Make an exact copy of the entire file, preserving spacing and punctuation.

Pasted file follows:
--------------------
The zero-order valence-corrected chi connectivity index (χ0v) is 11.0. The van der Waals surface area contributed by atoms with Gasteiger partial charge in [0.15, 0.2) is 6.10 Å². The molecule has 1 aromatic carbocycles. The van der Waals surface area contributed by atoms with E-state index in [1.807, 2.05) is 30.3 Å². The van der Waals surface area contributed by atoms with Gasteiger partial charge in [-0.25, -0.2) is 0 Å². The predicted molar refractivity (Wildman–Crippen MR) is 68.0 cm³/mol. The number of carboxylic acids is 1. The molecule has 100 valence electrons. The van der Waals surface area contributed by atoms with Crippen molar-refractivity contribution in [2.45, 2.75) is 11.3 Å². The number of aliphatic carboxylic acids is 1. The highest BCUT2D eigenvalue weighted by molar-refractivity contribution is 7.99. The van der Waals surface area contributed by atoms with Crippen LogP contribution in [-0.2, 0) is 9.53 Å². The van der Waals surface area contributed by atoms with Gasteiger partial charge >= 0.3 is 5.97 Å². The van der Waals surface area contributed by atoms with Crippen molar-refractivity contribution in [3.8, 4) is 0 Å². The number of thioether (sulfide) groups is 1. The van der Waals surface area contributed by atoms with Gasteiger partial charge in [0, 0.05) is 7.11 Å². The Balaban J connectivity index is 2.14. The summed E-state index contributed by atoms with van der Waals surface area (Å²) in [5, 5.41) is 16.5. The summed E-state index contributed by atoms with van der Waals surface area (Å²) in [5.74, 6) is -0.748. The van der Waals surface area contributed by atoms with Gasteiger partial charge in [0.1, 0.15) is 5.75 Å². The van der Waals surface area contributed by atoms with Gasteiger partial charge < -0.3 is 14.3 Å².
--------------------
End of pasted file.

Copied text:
The zero-order valence-corrected chi connectivity index (χ0v) is 11.0. The van der Waals surface area contributed by atoms with Gasteiger partial charge in [0.15, 0.2) is 6.10 Å². The molecule has 1 aromatic carbocycles. The van der Waals surface area contributed by atoms with E-state index in [1.807, 2.05) is 30.3 Å². The van der Waals surface area contributed by atoms with Gasteiger partial charge in [-0.25, -0.2) is 0 Å². The predicted molar refractivity (Wildman–Crippen MR) is 68.0 cm³/mol. The number of carboxylic acids is 1. The molecule has 100 valence electrons. The van der Waals surface area contributed by atoms with Crippen molar-refractivity contribution in [2.45, 2.75) is 11.3 Å². The number of aliphatic carboxylic acids is 1. The highest BCUT2D eigenvalue weighted by molar-refractivity contribution is 7.99. The van der Waals surface area contributed by atoms with Crippen LogP contribution in [-0.2, 0) is 9.53 Å². The van der Waals surface area contributed by atoms with Gasteiger partial charge >= 0.3 is 5.97 Å². The van der Waals surface area contributed by atoms with Crippen molar-refractivity contribution in [3.8, 4) is 0 Å². The number of thioether (sulfide) groups is 1. The van der Waals surface area contributed by atoms with Gasteiger partial charge in [0, 0.05) is 7.11 Å². The Balaban J connectivity index is 2.14. The summed E-state index contributed by atoms with van der Waals surface area (Å²) in [5, 5.41) is 16.5. The summed E-state index contributed by atoms with van der Waals surface area (Å²) in [5.74, 6) is -0.748. The van der Waals surface area contributed by atoms with Gasteiger partial charge in [0.1, 0.15) is 5.75 Å². The van der Waals surface area contributed by atoms with Gasteiger partial charge < -0.3 is 14.3 Å².